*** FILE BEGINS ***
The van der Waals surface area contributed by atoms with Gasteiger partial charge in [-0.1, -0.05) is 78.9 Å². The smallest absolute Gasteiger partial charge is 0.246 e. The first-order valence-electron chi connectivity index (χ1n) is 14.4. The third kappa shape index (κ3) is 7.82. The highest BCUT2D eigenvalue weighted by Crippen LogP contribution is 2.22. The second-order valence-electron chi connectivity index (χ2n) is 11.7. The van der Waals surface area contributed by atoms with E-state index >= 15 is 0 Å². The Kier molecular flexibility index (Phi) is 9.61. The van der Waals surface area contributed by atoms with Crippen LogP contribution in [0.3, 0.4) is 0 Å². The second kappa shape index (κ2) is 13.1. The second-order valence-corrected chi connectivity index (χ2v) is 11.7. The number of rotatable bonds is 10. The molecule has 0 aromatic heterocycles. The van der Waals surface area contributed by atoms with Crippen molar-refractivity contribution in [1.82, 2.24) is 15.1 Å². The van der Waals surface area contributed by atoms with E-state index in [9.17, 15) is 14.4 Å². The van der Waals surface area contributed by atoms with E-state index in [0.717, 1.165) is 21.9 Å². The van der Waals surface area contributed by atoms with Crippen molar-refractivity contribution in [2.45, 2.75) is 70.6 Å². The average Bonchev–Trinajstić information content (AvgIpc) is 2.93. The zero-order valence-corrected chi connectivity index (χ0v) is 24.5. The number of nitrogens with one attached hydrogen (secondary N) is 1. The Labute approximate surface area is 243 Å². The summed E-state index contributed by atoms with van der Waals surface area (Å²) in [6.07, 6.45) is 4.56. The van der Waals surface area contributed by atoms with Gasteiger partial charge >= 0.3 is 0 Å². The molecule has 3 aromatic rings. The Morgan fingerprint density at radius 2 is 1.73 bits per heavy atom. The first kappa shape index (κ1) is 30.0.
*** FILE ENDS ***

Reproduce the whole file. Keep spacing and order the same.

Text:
The van der Waals surface area contributed by atoms with Gasteiger partial charge in [-0.1, -0.05) is 78.9 Å². The smallest absolute Gasteiger partial charge is 0.246 e. The first-order valence-electron chi connectivity index (χ1n) is 14.4. The third kappa shape index (κ3) is 7.82. The highest BCUT2D eigenvalue weighted by Crippen LogP contribution is 2.22. The second-order valence-electron chi connectivity index (χ2n) is 11.7. The van der Waals surface area contributed by atoms with E-state index >= 15 is 0 Å². The Kier molecular flexibility index (Phi) is 9.61. The van der Waals surface area contributed by atoms with Crippen LogP contribution in [0.3, 0.4) is 0 Å². The second kappa shape index (κ2) is 13.1. The second-order valence-corrected chi connectivity index (χ2v) is 11.7. The number of rotatable bonds is 10. The molecule has 0 aromatic heterocycles. The van der Waals surface area contributed by atoms with Crippen molar-refractivity contribution in [1.82, 2.24) is 15.1 Å². The van der Waals surface area contributed by atoms with E-state index in [9.17, 15) is 14.4 Å². The van der Waals surface area contributed by atoms with E-state index in [0.717, 1.165) is 21.9 Å². The van der Waals surface area contributed by atoms with Crippen molar-refractivity contribution in [2.45, 2.75) is 70.6 Å². The average Bonchev–Trinajstić information content (AvgIpc) is 2.93. The zero-order valence-corrected chi connectivity index (χ0v) is 24.5. The number of nitrogens with one attached hydrogen (secondary N) is 1. The Labute approximate surface area is 243 Å². The summed E-state index contributed by atoms with van der Waals surface area (Å²) in [6.07, 6.45) is 4.56. The van der Waals surface area contributed by atoms with Gasteiger partial charge >= 0.3 is 0 Å². The molecule has 3 aromatic rings. The Morgan fingerprint density at radius 2 is 1.73 bits per heavy atom. The first kappa shape index (κ1) is 30.0.